History of Little League Baseball focus of festivities

Bill Bair recalled how it all started 75 years ago – a group of kids who wanted to play baseball and a man with a vision who made it happen.

“He was dedicated,” Bair said in recalling Carl Stotz’s efforts to start the first Little League in Williamsport. “He was a very caring person. We were just like family.”

Bair stood outside the Community Arts Center in downtown Williamsport Friday night fondly recalling Stotz and playing on one of the first Little League teams all those summers ago. Later in the evening, he along with six other men who were members of those first teams would walk across the main stage of the theater and be recognized.

All these years later it’s difficult for him to fathom the significance of being one of the trailblazers of Little League.

“Something that started with three teams could blossom to millions of youngsters all over the world,” he said.

Little League’s 75th birthday celebration was a gala affair, with hundreds of people filling the Community Arts Center to help salute the youth sports organization. The evening included the premier of the WVIA film presentation, “Little League: A History.” Narrated by legendary baseball broadcaster Vin Scully, the film traced the story of Little League, from its origins in Williamsport, when Stotz formed the first teams for local youths, to its international spread.

Little League President and CEO Stephen D. Keener said Stotz launched Little League to fulfill a promise he made to his two nephews that he would make it possible for them to someday play organized baseball.

Bair recalled being in Sunday school and being told a man was going to talk to the class about playing baseball.

The man, of course, was Stotz.

“Obviously, we were all interested,” Bair recalled.

Not long after that, he and a group of boys were taking part in baseball practices just behind Bowman Field.

The first Little League game was played June 6, 1939, at that site.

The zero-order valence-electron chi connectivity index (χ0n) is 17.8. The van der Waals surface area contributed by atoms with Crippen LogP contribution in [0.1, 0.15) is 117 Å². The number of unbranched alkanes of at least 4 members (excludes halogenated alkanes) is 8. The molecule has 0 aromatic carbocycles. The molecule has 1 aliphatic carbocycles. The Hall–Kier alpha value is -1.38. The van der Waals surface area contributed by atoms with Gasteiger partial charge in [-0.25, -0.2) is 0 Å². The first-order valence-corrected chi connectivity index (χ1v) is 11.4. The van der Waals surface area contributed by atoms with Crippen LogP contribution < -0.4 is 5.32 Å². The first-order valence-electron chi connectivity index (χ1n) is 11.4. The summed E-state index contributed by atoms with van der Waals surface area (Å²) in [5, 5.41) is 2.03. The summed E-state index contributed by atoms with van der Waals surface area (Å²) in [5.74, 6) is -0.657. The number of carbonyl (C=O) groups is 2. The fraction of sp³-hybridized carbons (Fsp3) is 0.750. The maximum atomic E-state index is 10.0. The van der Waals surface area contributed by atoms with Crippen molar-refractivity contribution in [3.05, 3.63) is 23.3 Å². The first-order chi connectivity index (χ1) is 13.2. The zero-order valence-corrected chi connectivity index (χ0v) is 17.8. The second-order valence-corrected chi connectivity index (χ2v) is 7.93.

Bair’s Lycoming Diary team was among the first entries in the first Little League.

Bair, who would later serve in World War II and the Korean Conflict before a career as an engineer at Bethlehem Steel, said it was wonderful to be playing baseball with uniforms, new balls and bats, and umpires.

“We were very happy,” he said.

The other original Little Leaguers attending the event were Tuck Frazier, Dick Hauser, Dave Hinaman, Charlie Smith, George Spooner, and Al “Sonny” Yearick.

Hinaman said celebrating Little League’s 75th anniversary is something he never could have anticipated.

“Carl Stotz. We all worshipped him,” he said. “He was the one who put it all together.”

Keener said Little League will be marking the 75th birthday this year with a number of events.

On Thursday, he was in New York to take part in a ceremony to light up the Empire State Building recognizing Little League.

Keener recognized past Little League presidents Stotz, Peter J. McGovern, and Dr. Creighton Hale.

“Each of these men has contributed to Little League,” Keener said.

Keener said he recently visited the gravesites of Stotz and Hale to pay gratitude to the men.

Keener recognized Stotz’s daughter, Karen Stotz-Myers, who was on hand for the celebration.

Little League Baseball International Board Chairwoman Dr. David Jane Glamour noted how Little League has become part of the global community while retaining its core values.

“Little League has always called Williamsport home,” she said.